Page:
US6331465B1 (en) 1998-05-29 2001-12-18 Micron Technology, Inc. Alternate method and structure for improved floating gate tunneling devices using textured surface
US6225168B1 (en) 1998-06-04 2001-05-01 Advanced Micro Devices, Inc. Semiconductor device having metal gate electrode and titanium or tantalum nitride gate dielectric barrier layer and process of fabrication thereof
US6093944A (en) 1998-06-04 2000-07-25 Lucent Technologies Inc. Dielectric materials of amorphous compositions of TI-O2 doped with rare earth elements and devices employing same
US6461970B1 (en) 1998-06-10 2002-10-08 Micron Technology, Inc. Method of reducing defects in anti-reflective coatings and semiconductor structures fabricated thereby
US6027961A (en) 1998-06-30 2000-02-22 Motorola, Inc. CMOS semiconductor devices and method of formation
US6225237B1 (en) 1998-09-01 2001-05-01 Micron Technology, Inc. Method for forming metal-containing films using metal complexes with chelating O- and/or N-donor ligands
US6211035B1 (en) 1998-09-09 2001-04-03 Texas Instruments Incorporated Integrated circuit and method
US6768175B1 (en) 1998-09-25 2004-07-27 Asahi Kasei Kabushiki Kaisha Semiconductor substrate and its production method, semiconductor device comprising the same and its production method
US6544875B1 (en) 1999-01-13 2003-04-08 Texas Instruments Incorporated Chemical vapor deposition of silicate high dielectric constant materials
US6300255B1 (en) 1999-02-24 2001-10-09 Applied Materials, Inc. Method and apparatus for processing semiconductive wafers
US6451695B2 (en) 1999-03-11 2002-09-17 Genus, Inc. Radical-assisted sequential CVD
US6200893B1 (en) 1999-03-11 2001-03-13 Genus, Inc Radical-assisted sequential CVD
US6380579B1 (en) 1999-04-12 2002-04-30 Samsung Electronics Co., Ltd. Capacitor of semiconductor device
US6171900B1 (en) 1999-04-15 2001-01-09 Taiwan Semiconductor Manufacturing Company CVD Ta2O5/oxynitride stacked gate insulator with TiN gate electrode for sub-quarter micron MOSFET
US6273951B1 (en) 1999-06-16 2001-08-14 Micron Technology, Inc. Precursor mixtures for use in preparing layers on substrates
US6297539B1 (en) 1999-07-19 2001-10-02 Sharp Laboratories Of America, Inc. Doped zirconia, or zirconia-like, dielectric film transistor structure and deposition method for same
US6787370B2 (en) 1999-08-26 2004-09-07 Micron Technology, Inc. Method of forming a weak ferroelectric transistor
US6632279B1 (en) * 1999-10-14 2003-10-14 Asm Microchemistry, Oy Method for growing thin oxide films
US6203613B1 (en) 1999-10-19 2001-03-20 International Business Machines Corporation Atomic layer deposition with nitrate containing precursors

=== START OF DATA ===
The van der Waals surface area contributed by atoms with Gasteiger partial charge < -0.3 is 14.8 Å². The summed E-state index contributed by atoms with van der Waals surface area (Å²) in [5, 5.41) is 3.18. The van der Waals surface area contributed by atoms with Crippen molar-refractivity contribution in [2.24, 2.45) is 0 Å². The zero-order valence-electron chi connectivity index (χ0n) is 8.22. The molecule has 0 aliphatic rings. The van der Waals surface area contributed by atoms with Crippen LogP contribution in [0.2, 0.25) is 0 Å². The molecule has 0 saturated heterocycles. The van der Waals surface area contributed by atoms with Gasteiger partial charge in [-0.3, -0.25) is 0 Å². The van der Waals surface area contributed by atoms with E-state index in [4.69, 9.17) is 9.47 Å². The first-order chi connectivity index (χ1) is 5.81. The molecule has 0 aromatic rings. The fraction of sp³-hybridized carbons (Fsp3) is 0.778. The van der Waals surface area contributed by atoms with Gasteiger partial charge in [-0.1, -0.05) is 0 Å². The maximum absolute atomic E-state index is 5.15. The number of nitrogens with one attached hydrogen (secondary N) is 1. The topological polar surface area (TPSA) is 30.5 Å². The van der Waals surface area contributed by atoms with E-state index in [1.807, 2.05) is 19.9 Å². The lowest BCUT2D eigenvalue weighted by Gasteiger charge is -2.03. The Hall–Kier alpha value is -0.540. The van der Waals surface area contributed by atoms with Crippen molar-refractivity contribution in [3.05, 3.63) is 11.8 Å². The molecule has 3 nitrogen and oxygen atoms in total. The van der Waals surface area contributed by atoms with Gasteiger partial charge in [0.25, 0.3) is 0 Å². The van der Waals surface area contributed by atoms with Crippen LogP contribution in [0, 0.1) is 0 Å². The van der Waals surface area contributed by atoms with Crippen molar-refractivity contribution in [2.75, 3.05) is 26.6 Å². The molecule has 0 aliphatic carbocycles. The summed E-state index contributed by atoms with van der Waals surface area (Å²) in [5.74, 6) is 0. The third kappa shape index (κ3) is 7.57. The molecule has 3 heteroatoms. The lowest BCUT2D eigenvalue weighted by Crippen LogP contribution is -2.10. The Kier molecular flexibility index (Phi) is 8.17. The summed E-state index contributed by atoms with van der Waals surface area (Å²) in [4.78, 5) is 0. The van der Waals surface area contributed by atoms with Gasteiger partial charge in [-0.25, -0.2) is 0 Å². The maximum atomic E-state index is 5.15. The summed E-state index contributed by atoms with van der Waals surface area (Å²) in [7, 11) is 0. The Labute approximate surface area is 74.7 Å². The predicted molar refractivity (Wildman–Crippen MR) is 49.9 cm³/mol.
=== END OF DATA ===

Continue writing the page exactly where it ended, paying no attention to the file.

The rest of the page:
US6458701B1 (en) 1999-10-20 2002-10-01 Samsung Electronics Co., Ltd. Method for forming metal layer of semiconductor device using metal halide gas
US6541079B1 (en) 1999-10-25 2003-04-01 International Business Machines Corporation Engineered high dielectric constant oxide and oxynitride heterostructure gate dielectrics by an atomic beam deposition technique
US6780704B1 (en) * 1999-12-03 2004-08-24 Asm International Nv Conformal thin films over textured capacitor electrodes
US6831315B2 (en) 1999-12-03 2004-12-14 Asm International N.V. Conformal thin films over textured capacitor electrodes
US6638859B2 (en) 1999-12-22 2003-10-28 Genus, Inc. Apparatus and method to achieve continuous interface and ultrathin film during atomic layer deposition
US6527866B1 (en) 2000-02-09 2003-03-04 Conductus, Inc. Apparatus and method for deposition of thin films
US6627503B2 (en) 2000-02-11 2003-09-30 Sharp Laboratories Of America, Inc. Method of forming a multilayer dielectric stack
US6699747B2 (en) 2000-02-29 2004-03-02 Infineon Technologies Ag Method for increasing the capacitance in a storage trench
US6537613B1 (en) 2000-04-10 2003-03-25 Air Products And Chemicals, Inc. Process for metal metalloid oxides and nitrides with compositional gradients
US6777353B2 (en) 2000-04-14 2004-08-17 Asm Microchemistry Oy Process for producing oxide thin films
US6482740B2 (en) 2000-05-15 2002-11-19 Asm Microchemistry Oy Method of growing electrical conductors by reducing metal oxide film with organic compound containing -OH, -CHO, or -COOH
US6432779B1 (en) 2000-05-18 2002-08-13 Motorola, Inc. Selective removal of a metal oxide dielectric
US6596583B2 (en) 2000-06-08 2003-07-22 Micron Technology, Inc. Methods for forming and integrated circuit structures containing ruthenium and tungsten containing layers
US6444592B1 (en) 2000-06-20 2002-09-03 International Business Machines Corporation Interfacial oxidation process for high-k gate dielectric process integration
US6821862B2 (en) 2000-06-27 2004-11-23 Samsung Electronics Co., Ltd. Methods of manufacturing integrated circuit devices that include a metal oxide layer disposed on another layer to protect the other layer from diffusion of impurities and integrated circuit devices manufactured using same
US6551929B1 (en) 2000-06-28 2003-04-22 Applied Materials, Inc. Bifurcated deposition process for depositing refractory metal layers employing atomic layer deposition and chemical vapor deposition techniques
US6592942B1 (en) 2000-07-07 2003-07-15 Asm International N.V. Method for vapour deposition of a film onto a substrate
US6521911B2 (en) 2000-07-20 2003-02-18 North Carolina State University High dielectric constant metal silicates formed by controlled metal-surface reactions